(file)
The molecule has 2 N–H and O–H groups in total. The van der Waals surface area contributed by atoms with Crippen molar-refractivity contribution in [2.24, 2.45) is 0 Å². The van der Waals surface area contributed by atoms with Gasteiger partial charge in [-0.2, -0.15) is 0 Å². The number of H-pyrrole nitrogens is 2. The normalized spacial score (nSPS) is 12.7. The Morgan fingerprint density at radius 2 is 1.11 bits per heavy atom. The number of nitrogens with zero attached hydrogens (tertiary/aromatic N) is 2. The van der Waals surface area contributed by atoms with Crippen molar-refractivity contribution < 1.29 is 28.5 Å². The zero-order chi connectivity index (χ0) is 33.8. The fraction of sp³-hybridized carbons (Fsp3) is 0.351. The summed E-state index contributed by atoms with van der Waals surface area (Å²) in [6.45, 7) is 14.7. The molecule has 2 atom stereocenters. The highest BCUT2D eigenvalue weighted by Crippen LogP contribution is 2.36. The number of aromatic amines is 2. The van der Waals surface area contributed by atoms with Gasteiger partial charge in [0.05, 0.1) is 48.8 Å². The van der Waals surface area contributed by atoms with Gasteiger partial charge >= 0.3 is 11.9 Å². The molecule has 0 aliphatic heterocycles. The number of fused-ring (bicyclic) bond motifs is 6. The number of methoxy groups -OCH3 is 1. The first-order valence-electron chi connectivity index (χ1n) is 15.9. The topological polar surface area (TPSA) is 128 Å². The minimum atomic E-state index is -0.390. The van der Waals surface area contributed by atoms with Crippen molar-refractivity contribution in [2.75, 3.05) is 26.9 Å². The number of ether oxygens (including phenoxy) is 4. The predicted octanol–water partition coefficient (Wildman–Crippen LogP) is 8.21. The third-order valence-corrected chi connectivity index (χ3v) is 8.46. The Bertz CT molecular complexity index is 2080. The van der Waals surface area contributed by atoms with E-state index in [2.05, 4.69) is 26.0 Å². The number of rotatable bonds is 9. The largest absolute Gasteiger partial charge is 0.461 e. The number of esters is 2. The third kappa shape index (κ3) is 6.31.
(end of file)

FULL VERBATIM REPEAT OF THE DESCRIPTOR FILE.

The molecule has 2 N–H and O–H groups in total. The van der Waals surface area contributed by atoms with Crippen molar-refractivity contribution in [2.24, 2.45) is 0 Å². The van der Waals surface area contributed by atoms with Gasteiger partial charge in [-0.2, -0.15) is 0 Å². The number of H-pyrrole nitrogens is 2. The normalized spacial score (nSPS) is 12.7. The Morgan fingerprint density at radius 2 is 1.11 bits per heavy atom. The number of nitrogens with zero attached hydrogens (tertiary/aromatic N) is 2. The van der Waals surface area contributed by atoms with Crippen molar-refractivity contribution < 1.29 is 28.5 Å². The zero-order chi connectivity index (χ0) is 33.8. The fraction of sp³-hybridized carbons (Fsp3) is 0.351. The summed E-state index contributed by atoms with van der Waals surface area (Å²) in [6.45, 7) is 14.7. The molecule has 2 atom stereocenters. The highest BCUT2D eigenvalue weighted by Crippen LogP contribution is 2.36. The number of aromatic amines is 2. The van der Waals surface area contributed by atoms with Gasteiger partial charge in [0.05, 0.1) is 48.8 Å². The van der Waals surface area contributed by atoms with Gasteiger partial charge >= 0.3 is 11.9 Å². The molecule has 0 aliphatic heterocycles. The number of fused-ring (bicyclic) bond motifs is 6. The number of methoxy groups -OCH3 is 1. The first-order valence-electron chi connectivity index (χ1n) is 15.9. The topological polar surface area (TPSA) is 128 Å². The minimum atomic E-state index is -0.390. The van der Waals surface area contributed by atoms with Crippen molar-refractivity contribution in [2.75, 3.05) is 26.9 Å². The number of ether oxygens (including phenoxy) is 4. The predicted octanol–water partition coefficient (Wildman–Crippen LogP) is 8.21. The third-order valence-corrected chi connectivity index (χ3v) is 8.46. The Bertz CT molecular complexity index is 2080. The van der Waals surface area contributed by atoms with E-state index in [2.05, 4.69) is 26.0 Å². The number of rotatable bonds is 9. The largest absolute Gasteiger partial charge is 0.461 e. The number of esters is 2. The third kappa shape index (κ3) is 6.31.